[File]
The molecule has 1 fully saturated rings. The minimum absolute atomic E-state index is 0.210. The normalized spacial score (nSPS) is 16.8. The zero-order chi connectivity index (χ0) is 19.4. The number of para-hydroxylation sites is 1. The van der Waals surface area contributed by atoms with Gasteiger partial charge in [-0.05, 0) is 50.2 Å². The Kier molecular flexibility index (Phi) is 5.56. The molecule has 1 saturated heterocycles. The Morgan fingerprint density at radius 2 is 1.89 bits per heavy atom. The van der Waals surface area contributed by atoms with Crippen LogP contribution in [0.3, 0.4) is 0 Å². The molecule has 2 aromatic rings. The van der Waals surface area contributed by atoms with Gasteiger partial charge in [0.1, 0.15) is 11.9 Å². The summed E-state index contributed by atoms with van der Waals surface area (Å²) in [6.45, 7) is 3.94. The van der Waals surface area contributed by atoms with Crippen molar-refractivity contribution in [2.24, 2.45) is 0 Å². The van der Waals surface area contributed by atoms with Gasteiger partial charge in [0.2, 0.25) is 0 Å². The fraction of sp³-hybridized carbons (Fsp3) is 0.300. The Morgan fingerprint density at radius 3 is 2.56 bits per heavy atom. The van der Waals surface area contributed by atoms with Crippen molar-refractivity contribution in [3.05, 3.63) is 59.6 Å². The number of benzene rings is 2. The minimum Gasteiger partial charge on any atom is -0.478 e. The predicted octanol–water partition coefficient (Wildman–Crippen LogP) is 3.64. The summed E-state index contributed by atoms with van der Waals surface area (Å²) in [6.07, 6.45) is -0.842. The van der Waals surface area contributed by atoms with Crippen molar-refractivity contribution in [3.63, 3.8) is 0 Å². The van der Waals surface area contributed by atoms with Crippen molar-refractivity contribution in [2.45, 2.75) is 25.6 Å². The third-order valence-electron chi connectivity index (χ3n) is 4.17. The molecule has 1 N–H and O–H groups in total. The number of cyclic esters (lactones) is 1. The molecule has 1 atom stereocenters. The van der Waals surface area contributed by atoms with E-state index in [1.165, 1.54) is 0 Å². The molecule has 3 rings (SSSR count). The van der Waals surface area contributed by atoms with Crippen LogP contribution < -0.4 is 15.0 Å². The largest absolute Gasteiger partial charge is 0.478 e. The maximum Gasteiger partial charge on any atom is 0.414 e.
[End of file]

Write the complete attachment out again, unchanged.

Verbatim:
The molecule has 1 fully saturated rings. The minimum absolute atomic E-state index is 0.210. The normalized spacial score (nSPS) is 16.8. The zero-order chi connectivity index (χ0) is 19.4. The number of para-hydroxylation sites is 1. The van der Waals surface area contributed by atoms with Gasteiger partial charge in [-0.05, 0) is 50.2 Å². The Kier molecular flexibility index (Phi) is 5.56. The molecule has 1 saturated heterocycles. The Morgan fingerprint density at radius 2 is 1.89 bits per heavy atom. The van der Waals surface area contributed by atoms with Crippen LogP contribution in [0.3, 0.4) is 0 Å². The molecule has 2 aromatic rings. The van der Waals surface area contributed by atoms with Gasteiger partial charge in [0.1, 0.15) is 11.9 Å². The summed E-state index contributed by atoms with van der Waals surface area (Å²) in [6.45, 7) is 3.94. The van der Waals surface area contributed by atoms with Crippen molar-refractivity contribution in [2.24, 2.45) is 0 Å². The van der Waals surface area contributed by atoms with Gasteiger partial charge in [0.2, 0.25) is 0 Å². The fraction of sp³-hybridized carbons (Fsp3) is 0.300. The Morgan fingerprint density at radius 3 is 2.56 bits per heavy atom. The van der Waals surface area contributed by atoms with Crippen molar-refractivity contribution in [3.05, 3.63) is 59.6 Å². The number of benzene rings is 2. The minimum Gasteiger partial charge on any atom is -0.478 e. The predicted octanol–water partition coefficient (Wildman–Crippen LogP) is 3.64. The summed E-state index contributed by atoms with van der Waals surface area (Å²) in [6.07, 6.45) is -0.842. The van der Waals surface area contributed by atoms with Crippen molar-refractivity contribution in [3.63, 3.8) is 0 Å². The van der Waals surface area contributed by atoms with Crippen molar-refractivity contribution in [2.45, 2.75) is 25.6 Å². The third-order valence-electron chi connectivity index (χ3n) is 4.17. The molecule has 1 N–H and O–H groups in total. The number of cyclic esters (lactones) is 1. The molecule has 1 atom stereocenters. The van der Waals surface area contributed by atoms with E-state index in [1.165, 1.54) is 0 Å². The molecule has 3 rings (SSSR count). The van der Waals surface area contributed by atoms with Crippen LogP contribution < -0.4 is 15.0 Å². The largest absolute Gasteiger partial charge is 0.478 e. The maximum Gasteiger partial charge on any atom is 0.414 e.